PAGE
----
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HMS Clan McNaughton
HMS Clan McNaughton was a 4985 ton passenger cargo vessel, built in 1911 and requistioned November 1914 from the Clan Line Steamers Ltd, Glasgow, becoming an Armed Merchant Vessel. It is thought that Clan McNaughton foundered in a severe gale off the north coast of Ireland. Last heard from on 3rd February 1915, wreckage was later found in the area and Clan McNaughton was presumed sunk with the 281 strong crew.
There is some speculation that as she had a new crew who were generally unfamiliar with the vessel, and that the armaments added to the deck destabilised her making the McNaughton vulnerable to such severe weather as was found on the day she lost contact.
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Please note we currently have a backlog of submitted material, our volunteers are working through this as quickly as possible and all names, stories and photos will be added to the site. If you have already submitted a story to the site and your UID reference number is higher than 218138, your information is still in the queue, please do not resubmit without contacting us first.
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List of those who served on HMS Clan McNaughton during The Great War
Albert Edwin James Richardson HMS Clan McNaughton (d.3rd Feb 1915)
I recently acquired a death plaque circa 1915, bearing the name Albert Edwin James Richardson. Having carried out a brief search on the net I believe he was a Royal Marine serving on HMS Clan McNaughton lost 3 Feb 1915. If there are any surviving descendants I would be pleased to give them the plaque.Bob Hughes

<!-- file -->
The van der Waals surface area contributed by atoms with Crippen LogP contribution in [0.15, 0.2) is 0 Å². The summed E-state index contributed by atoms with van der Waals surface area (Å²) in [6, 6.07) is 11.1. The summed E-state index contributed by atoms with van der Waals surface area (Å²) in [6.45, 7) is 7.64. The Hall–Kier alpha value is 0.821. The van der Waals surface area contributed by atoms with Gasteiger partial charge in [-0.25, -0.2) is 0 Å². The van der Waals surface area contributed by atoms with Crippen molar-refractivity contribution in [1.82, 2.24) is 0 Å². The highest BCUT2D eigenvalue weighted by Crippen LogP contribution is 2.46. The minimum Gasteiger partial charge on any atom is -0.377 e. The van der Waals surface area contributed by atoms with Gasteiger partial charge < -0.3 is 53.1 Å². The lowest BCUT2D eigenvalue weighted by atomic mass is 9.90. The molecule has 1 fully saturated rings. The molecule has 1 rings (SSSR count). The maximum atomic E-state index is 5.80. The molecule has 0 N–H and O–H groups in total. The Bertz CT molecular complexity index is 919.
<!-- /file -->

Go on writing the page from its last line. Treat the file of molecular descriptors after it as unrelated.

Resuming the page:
Marine. William Banks HMS Clan McNaughton. (d.3rd Feb 1915)
My grandmother often told the story of how as a child, she opened a telegram and wandered into the parlour asking her mother Mary Banks, [nee Brady] and her grandmother, "how can they lose all their hands?" Never understanding the significance of her words, yet seeing all too quickly the effect upon her now twice widowed mother. Her stepfather was William Banks, I believe a stoker aboard HMS Clan McNaughton. I have a photo of him in his Naval Uniform taken prior to his marriage to my great Grandmother.Patricia Donoghue
Col.Sgt. Benjamin Joyce (d.15th Feb 1915)
My grandfather, Ben Joyce, lost his life when HMS Clan McNaughton (a 4985 ton passenger cargo vessel, built in 1911 and requisitioned November 1914 from the Clan Line Steamers Ltd, Glasgow) was last heard of on 3rd February 1915. Wreckage was later found in the area and Clan McNaughton was presumed sunk with the 281 strong crew. He was a colour sergeant in the Royal Marines. He was 39 at the time of his death. I know nothing more about the circumstances of his death.Barry Joyce
Charles Spall HMS Clan Macnaughton (d.3rd Feb 1915)
Charles Spall was born 16th Sept. 1891 and baptised 4th Oct. 1891 at St. James the Great, Bethnal Green. He was the son of Charles James Spall, a cabinet maker of 55 Fellow Street and Mary Ann Spall nee Edwards who had married in 1888 at St. Thomas, Bethnal Green. Charles James father, James Spall, had also been a cabinet maker. In 1912 Charles Spall married Lilian Pask at St. James the Less, Bethnal Green. Charles was 21 years old, a cabinet maker [3rd generation] of 5 Havelock Place and Lilian was the daughter of Joseph Pask a labourer. Lilian worked in a printing works and her address was 2 Havelock Place. Their marriage took place on 7th April 1912.
When war broke out in 1914 Charles joined the Navy and as a member of the carpenters crew and only two years after his marriage he died along with all the others when the vessel HMS Clan MacNaughton was lost off the coast of Scotland. Charles James Spall not only had to cope with the loss of his son but in 1918 his brother Benjamin Spall also died. Benjamin had signed up on the 15th August 1914. He is shown on the Commonwealth War Graves site as having died on 13th Nov. 1918 aged 45 years of age. He was a L/Corporal in the Northumberland Fusiliers and was buried in Nottingham General Cemetery. Benjamin had married quite late in life. He married Louisa Miller in 1910 in Nottingham and only eight years later Louisa like Lilian was a war widow.
I am not related to Charles Spall but a one name researcher working on the name Spall. This has helped me to realise how WW1 affected the ordinary man and woman, how lives were lost and others spoilt as a result of this terrible war.Mahala Mehmet
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